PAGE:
- Buy and install software. If you don't want to cough up more money to your carrier for these services, or your carrier doesn't offer them or GPS, there are plenty of other ways (such as tracking software) to track a cell phone from your wireless device or online—and there are more methods cropping up every day. Keep in mind that this is usually not a free method. In most cases, using software requires the consent and participation of the phone owner (a good practice in general). These downloadable software programs and apps let you track a cell phone from your own phone, PDA or PC. You can download the software to your computer or phone. Most of these use some type of GPS tracking to locate the phone. Examples of these software programs include AccuTracking, GPSed Monitoring Service and MapQuest Find Me. Costs for these software programs generally range from $6-$18 a month, so it’s relatively inexpensive. Make sure you research the various brands before you purchase a product to make sure it’s compatible with your device.
- Use a free mapping program. Lots of free cell phone tracking services have been created that allow you to find friends and family—with their cooperation. One of the best known mapping programs is Google Latitude, which uses tower signals and other data to track the location to the phone or computer of approved contacts, even from a mobile phone that does not have GPS tracking. Other similar map-based locator apps (most of which rely on GPS) include Mologogo, Buddyway and Instamapper. These programs may be limited to certain types of phones or networks, so you'll have to experiment to see which ones are the best. But if you’re looking for a free option, this is one of your best bets.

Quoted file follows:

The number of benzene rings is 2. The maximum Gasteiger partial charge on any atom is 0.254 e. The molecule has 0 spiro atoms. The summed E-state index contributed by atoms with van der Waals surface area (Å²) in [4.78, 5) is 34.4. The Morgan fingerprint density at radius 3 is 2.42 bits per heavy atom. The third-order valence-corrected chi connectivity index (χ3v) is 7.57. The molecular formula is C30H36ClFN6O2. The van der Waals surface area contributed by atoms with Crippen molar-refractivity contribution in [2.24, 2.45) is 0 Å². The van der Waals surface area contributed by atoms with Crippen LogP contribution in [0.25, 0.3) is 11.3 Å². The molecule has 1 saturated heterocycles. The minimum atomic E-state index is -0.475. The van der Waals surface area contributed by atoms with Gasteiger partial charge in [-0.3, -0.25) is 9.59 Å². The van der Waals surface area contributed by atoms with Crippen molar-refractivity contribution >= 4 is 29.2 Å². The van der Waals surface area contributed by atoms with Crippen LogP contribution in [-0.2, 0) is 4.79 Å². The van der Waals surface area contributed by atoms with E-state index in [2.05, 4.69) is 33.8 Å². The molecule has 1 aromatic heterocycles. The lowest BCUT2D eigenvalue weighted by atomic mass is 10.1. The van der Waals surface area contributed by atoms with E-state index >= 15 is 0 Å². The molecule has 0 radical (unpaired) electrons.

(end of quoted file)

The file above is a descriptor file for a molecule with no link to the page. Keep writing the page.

- Use the IMEI number. If you need to trace a cell phone that's been misplaced or stolen, instead of using GPS or a software tracking program, you may be able to use the IMEI (International Mobile Equipment Identity) number, a 16-digit code that is unique to your phone. To find the IMEI, dial *#06#, then record the number in a safe place so that you can track it later. This is another free option. Your carrier can help with this, too. If your phone is stolen, you should be able to call your carrier and have them track it and then disable it by using this information.
Before you start tracking a cell phone with GPS or a software program, you should consider the consequences. Whether you learn how to do this on your, or someone else’s phone, by accessing your phone’s location, you’re allowing others to access your phone’s whereabouts, too. You should therefore practice caution when using any type of tracker. Here’s what to look out for when tracking a phone.
- Learn more about cell phone privacy. When it comes to cell phones, our eagerness to use new GPS and location-based apps (to track a phone or just find the nearest restaurant) might mean we are sacrificing important rights. To find out more about the risks and solutions of this era, and issues surrounding cell phone tracking, read the Electronic Frontier Foundation's "On Locational Privacy and How to Avoid Losing It Forever". And check out CTIA's Be Smart website, which has tips for parents and educators on helping kids use phones responsibly and safely. It’s important for kids to understand the strings attached to having GPS on a cell phone.
Now you know how to track a cell phone. You can use software programs, GPS tracking or other free methods. So, whether you want to make sure your child arrives at soccer practice safely, are hoping to rally nearby friends for a spontaneous drink at the corner pub, or just need to find your phone that’s lost, you can find plenty of solutions through your cell carrier, software programs and online, including free programs. And with technology evolving as quickly as it does, you're guaranteed to have your choice of options when tracking a cell phone—in other words, you make the call!